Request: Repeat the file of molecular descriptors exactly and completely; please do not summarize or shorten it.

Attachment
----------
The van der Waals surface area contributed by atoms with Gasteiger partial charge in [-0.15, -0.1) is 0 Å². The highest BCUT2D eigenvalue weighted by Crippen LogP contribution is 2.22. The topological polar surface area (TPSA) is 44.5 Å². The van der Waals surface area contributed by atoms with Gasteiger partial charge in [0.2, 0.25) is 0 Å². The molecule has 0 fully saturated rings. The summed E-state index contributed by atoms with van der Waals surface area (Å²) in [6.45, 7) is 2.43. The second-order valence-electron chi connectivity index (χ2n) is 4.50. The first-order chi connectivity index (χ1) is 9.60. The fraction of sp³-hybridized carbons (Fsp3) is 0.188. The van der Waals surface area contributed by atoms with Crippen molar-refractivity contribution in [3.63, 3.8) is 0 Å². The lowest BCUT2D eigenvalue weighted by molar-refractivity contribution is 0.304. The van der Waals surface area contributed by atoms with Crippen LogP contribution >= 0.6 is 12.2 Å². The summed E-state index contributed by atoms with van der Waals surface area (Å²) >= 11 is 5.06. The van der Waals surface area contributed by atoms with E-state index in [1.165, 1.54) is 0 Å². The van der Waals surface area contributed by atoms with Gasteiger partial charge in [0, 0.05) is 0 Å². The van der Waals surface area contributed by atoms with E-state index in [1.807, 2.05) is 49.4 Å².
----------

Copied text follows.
The van der Waals surface area contributed by atoms with Gasteiger partial charge in [-0.15, -0.1) is 0 Å². The highest BCUT2D eigenvalue weighted by Crippen LogP contribution is 2.22. The topological polar surface area (TPSA) is 44.5 Å². The van der Waals surface area contributed by atoms with Gasteiger partial charge in [0.2, 0.25) is 0 Å². The molecule has 0 fully saturated rings. The summed E-state index contributed by atoms with van der Waals surface area (Å²) in [6.45, 7) is 2.43. The second-order valence-electron chi connectivity index (χ2n) is 4.50. The first-order chi connectivity index (χ1) is 9.60. The fraction of sp³-hybridized carbons (Fsp3) is 0.188. The van der Waals surface area contributed by atoms with Crippen molar-refractivity contribution in [3.63, 3.8) is 0 Å². The lowest BCUT2D eigenvalue weighted by molar-refractivity contribution is 0.304. The van der Waals surface area contributed by atoms with Crippen LogP contribution >= 0.6 is 12.2 Å². The summed E-state index contributed by atoms with van der Waals surface area (Å²) >= 11 is 5.06. The van der Waals surface area contributed by atoms with E-state index in [1.165, 1.54) is 0 Å². The van der Waals surface area contributed by atoms with Gasteiger partial charge in [0, 0.05) is 0 Å². The van der Waals surface area contributed by atoms with E-state index in [1.807, 2.05) is 49.4 Å².